1. Customer-Focused GTM
Most companies have a documented sales process, roles, territories, and quotas, but often, founders skip a step in developing these key aspects of their businesses. These aspects will never be fully effective if they are not customized to your customers and prospects. Have you mapped out who your buyers are? Do you know how and where they want to buy? What specific challenges do they face, and how do you and your company solve them?
Creating data driven tools for your organization like Buyer Process Maps, Ideal Customer Profiles, and Value Proposition/Win Strategies will focus the entire organization (including your Sales, Marketing, and Product teams) on finding opportunities before investing and scaling customer acquisition spend.
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2. Implementation Plans
It’s easy for teams to experience whiplash with frequent changes. A proper change management plan is needed to revolutionize your sales and marketing strategies. Even the best plans are worthless if no one can follow them.
To get started, map out the impact on the sales process and determine what can be automated. Take the time to integrate with your existing systems (CRM, data, etc.) to see where your efforts should be focused and what processes can be handled by software.
Additionally, be sensitive to seasonal cycles. There is no great time to change habits, but it will be one step back to take two steps forward. If your business is highly seasonal, wait until the off-season to implement big changes in your strategies.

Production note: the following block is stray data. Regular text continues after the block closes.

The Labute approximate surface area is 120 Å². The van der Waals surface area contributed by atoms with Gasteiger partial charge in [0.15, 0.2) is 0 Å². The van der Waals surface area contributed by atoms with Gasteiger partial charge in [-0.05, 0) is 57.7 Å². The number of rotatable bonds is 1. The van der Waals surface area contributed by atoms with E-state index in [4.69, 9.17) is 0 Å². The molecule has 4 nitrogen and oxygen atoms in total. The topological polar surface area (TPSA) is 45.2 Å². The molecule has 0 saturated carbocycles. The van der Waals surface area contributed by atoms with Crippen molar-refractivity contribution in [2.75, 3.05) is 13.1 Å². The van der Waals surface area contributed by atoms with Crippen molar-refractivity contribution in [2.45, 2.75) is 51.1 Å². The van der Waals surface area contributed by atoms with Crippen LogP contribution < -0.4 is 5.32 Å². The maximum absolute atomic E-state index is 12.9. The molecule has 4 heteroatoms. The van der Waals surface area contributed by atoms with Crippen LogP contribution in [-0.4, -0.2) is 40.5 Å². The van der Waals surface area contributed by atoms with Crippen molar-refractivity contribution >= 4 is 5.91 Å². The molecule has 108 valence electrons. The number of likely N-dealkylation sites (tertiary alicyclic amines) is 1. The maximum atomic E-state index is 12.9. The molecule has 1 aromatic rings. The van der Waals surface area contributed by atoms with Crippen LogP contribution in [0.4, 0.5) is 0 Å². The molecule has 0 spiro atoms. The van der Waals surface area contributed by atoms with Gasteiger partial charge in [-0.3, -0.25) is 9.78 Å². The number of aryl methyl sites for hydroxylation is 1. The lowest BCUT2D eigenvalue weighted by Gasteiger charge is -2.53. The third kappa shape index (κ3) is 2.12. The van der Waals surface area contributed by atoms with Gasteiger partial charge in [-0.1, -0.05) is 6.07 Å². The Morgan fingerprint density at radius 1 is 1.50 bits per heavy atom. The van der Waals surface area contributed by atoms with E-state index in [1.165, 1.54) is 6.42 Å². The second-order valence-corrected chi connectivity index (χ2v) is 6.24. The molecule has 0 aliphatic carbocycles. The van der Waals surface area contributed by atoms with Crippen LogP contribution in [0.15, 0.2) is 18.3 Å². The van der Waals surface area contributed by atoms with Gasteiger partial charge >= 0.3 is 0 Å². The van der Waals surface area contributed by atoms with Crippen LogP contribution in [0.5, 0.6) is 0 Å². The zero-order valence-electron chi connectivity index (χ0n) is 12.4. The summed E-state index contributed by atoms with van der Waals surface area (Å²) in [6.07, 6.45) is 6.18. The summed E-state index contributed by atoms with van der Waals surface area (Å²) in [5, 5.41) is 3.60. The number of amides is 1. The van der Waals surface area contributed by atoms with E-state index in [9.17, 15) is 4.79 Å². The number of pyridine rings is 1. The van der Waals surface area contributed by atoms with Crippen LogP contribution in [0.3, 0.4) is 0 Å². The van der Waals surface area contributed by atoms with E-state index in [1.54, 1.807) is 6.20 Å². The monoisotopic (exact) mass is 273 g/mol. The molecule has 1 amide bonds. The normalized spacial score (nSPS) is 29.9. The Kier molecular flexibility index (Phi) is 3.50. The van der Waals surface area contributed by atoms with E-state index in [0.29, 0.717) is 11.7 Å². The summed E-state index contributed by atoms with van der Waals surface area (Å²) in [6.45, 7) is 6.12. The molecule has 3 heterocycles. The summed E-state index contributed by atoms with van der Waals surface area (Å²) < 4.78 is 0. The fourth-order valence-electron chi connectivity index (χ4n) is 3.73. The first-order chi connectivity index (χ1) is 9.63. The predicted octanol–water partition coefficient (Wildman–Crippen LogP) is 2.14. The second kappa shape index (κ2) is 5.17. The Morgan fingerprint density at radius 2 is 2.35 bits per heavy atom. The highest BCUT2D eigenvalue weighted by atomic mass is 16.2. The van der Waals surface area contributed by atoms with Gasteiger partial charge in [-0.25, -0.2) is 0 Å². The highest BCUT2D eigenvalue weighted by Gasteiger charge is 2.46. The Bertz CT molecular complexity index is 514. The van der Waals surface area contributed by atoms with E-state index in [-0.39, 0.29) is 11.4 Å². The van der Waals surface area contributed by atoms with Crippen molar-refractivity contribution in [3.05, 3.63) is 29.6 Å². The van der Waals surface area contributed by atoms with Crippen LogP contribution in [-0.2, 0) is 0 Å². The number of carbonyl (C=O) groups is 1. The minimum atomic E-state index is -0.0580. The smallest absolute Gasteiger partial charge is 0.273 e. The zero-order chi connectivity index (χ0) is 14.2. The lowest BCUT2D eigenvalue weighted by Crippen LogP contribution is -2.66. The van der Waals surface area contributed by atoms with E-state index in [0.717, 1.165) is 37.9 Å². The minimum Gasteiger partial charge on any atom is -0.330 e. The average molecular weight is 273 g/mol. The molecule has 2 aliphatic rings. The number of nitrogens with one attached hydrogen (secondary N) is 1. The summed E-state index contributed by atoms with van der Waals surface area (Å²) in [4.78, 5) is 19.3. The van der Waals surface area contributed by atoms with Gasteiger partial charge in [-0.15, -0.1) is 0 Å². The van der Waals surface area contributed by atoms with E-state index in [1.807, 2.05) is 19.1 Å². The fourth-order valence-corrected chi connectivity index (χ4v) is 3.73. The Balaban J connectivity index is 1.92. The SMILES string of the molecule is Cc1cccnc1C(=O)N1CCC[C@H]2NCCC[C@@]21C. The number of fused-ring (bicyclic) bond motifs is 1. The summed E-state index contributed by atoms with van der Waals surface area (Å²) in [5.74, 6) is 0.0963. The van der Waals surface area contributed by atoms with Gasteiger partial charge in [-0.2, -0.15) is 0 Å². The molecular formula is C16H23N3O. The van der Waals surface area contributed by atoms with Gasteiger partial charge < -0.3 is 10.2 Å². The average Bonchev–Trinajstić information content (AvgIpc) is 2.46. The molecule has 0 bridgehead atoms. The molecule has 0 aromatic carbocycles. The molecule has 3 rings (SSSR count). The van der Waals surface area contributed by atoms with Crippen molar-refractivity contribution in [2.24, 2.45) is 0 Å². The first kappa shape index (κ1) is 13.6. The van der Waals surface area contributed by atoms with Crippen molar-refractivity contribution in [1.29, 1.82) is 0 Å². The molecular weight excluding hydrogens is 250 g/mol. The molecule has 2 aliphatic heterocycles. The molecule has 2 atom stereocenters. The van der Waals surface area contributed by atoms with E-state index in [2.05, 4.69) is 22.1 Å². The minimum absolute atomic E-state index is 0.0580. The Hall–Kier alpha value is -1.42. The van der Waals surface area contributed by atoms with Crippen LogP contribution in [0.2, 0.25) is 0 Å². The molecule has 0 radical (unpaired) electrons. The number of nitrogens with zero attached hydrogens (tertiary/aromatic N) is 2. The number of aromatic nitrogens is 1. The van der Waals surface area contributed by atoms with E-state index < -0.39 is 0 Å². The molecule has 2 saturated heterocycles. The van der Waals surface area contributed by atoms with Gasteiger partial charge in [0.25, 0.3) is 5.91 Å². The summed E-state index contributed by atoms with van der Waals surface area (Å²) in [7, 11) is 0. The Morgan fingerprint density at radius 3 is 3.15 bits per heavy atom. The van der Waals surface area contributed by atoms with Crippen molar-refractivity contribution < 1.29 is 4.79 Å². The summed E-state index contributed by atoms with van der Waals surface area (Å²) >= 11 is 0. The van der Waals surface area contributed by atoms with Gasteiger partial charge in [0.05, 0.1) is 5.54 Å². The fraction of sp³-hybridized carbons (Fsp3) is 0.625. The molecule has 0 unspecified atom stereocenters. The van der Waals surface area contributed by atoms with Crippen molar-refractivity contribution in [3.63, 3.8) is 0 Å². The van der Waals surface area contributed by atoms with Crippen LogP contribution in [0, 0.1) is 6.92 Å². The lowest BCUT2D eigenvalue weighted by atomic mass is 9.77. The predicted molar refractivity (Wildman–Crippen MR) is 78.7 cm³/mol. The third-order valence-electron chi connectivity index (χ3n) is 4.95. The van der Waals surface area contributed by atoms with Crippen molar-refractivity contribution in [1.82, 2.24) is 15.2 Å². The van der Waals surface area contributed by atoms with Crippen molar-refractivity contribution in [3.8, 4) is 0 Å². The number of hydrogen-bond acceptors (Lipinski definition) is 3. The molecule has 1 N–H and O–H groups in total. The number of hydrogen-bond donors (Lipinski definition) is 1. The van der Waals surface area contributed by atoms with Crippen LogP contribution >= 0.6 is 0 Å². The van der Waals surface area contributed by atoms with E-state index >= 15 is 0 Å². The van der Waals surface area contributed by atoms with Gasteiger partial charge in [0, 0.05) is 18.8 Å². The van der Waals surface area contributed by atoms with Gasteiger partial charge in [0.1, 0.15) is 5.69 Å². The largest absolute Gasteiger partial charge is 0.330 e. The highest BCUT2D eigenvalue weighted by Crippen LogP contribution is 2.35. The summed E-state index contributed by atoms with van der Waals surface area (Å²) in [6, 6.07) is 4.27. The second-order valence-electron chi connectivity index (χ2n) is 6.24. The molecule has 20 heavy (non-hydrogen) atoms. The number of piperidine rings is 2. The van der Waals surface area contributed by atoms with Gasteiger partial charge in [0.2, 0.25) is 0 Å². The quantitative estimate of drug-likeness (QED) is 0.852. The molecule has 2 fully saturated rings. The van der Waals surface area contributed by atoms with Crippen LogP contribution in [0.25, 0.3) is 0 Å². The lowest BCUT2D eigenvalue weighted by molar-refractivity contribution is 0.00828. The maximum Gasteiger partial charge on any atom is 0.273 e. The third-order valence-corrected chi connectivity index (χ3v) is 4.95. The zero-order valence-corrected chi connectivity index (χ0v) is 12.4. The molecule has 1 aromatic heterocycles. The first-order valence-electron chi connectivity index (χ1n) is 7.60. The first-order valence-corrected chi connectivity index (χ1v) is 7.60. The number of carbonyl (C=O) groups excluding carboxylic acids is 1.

3. Training for Success
No matter how seasoned, sales teams are in constant need of training on the relevant products, processes, market, and general selling skills. Unfortunately, a stunning 90% of training programs have no impact within 4 months after implementation. The two major causes of this fallout are lack of customization and lack of follow through.
Make sure that, whatever you are training, even basic selling skills, has case studies and role play specific to your business. Reenforce your specific strategies and processes through the training in as close to a real work setting as possible.
Too many sales leaders move onto the next thing after one training session. Hold yourself and the team accountable to utilizing the training, and make sure it is put into habit. The goal isn’t to rush through and complete all the training. Instead, the goal should be to make an impact on the business. Wherever possible, measure and spiff the positive examples of implementation.
Trying to increase revenue can be daunting at first, but don’t be overwhelmed. Every business has sales and marketing leaders for a reason. No one knows your business and customers better than you, and you have built a great team for growth. Sometimes, all it takes is a little fine tuning and customer focus to take the exact same team from stagnant to accelerated. Sales and marketing leaders need to dedicate time or bring in some external help to work on the business, rather than getting wrapped up in the day-to-day, to have a more meaningful impact on the entire team.